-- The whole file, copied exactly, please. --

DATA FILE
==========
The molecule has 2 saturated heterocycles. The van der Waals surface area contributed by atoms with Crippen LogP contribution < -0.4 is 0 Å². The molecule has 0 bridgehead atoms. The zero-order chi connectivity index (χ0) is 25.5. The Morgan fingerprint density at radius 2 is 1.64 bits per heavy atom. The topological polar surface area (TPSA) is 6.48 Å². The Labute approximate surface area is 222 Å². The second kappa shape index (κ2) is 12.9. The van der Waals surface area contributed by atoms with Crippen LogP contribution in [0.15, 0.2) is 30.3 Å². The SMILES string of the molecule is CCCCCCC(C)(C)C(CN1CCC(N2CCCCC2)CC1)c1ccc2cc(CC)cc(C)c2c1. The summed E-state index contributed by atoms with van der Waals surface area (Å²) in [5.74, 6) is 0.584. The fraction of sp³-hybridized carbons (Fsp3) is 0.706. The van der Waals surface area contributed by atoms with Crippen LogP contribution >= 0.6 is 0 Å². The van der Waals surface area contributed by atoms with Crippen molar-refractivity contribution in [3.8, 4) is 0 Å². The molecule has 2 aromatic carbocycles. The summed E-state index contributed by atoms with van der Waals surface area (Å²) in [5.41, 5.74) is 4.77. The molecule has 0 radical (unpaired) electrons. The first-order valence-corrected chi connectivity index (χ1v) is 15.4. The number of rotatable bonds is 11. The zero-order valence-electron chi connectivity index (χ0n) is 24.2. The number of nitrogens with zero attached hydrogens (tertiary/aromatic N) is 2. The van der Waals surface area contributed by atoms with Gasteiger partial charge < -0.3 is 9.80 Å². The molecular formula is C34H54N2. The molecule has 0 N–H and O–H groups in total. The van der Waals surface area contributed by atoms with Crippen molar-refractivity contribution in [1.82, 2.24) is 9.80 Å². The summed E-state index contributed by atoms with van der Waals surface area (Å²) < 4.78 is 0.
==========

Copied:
The molecule has 2 saturated heterocycles. The van der Waals surface area contributed by atoms with Crippen LogP contribution < -0.4 is 0 Å². The molecule has 0 bridgehead atoms. The zero-order chi connectivity index (χ0) is 25.5. The Morgan fingerprint density at radius 2 is 1.64 bits per heavy atom. The topological polar surface area (TPSA) is 6.48 Å². The Labute approximate surface area is 222 Å². The second kappa shape index (κ2) is 12.9. The van der Waals surface area contributed by atoms with Crippen LogP contribution in [0.15, 0.2) is 30.3 Å². The SMILES string of the molecule is CCCCCCC(C)(C)C(CN1CCC(N2CCCCC2)CC1)c1ccc2cc(CC)cc(C)c2c1. The summed E-state index contributed by atoms with van der Waals surface area (Å²) in [5.74, 6) is 0.584. The fraction of sp³-hybridized carbons (Fsp3) is 0.706. The van der Waals surface area contributed by atoms with Crippen LogP contribution >= 0.6 is 0 Å². The van der Waals surface area contributed by atoms with Crippen molar-refractivity contribution in [3.8, 4) is 0 Å². The molecule has 2 aromatic carbocycles. The summed E-state index contributed by atoms with van der Waals surface area (Å²) in [5.41, 5.74) is 4.77. The molecule has 0 radical (unpaired) electrons. The first-order valence-corrected chi connectivity index (χ1v) is 15.4. The number of rotatable bonds is 11. The zero-order valence-electron chi connectivity index (χ0n) is 24.2. The number of nitrogens with zero attached hydrogens (tertiary/aromatic N) is 2. The van der Waals surface area contributed by atoms with Gasteiger partial charge < -0.3 is 9.80 Å². The molecular formula is C34H54N2. The molecule has 0 N–H and O–H groups in total. The van der Waals surface area contributed by atoms with Crippen molar-refractivity contribution in [1.82, 2.24) is 9.80 Å². The summed E-state index contributed by atoms with van der Waals surface area (Å²) < 4.78 is 0.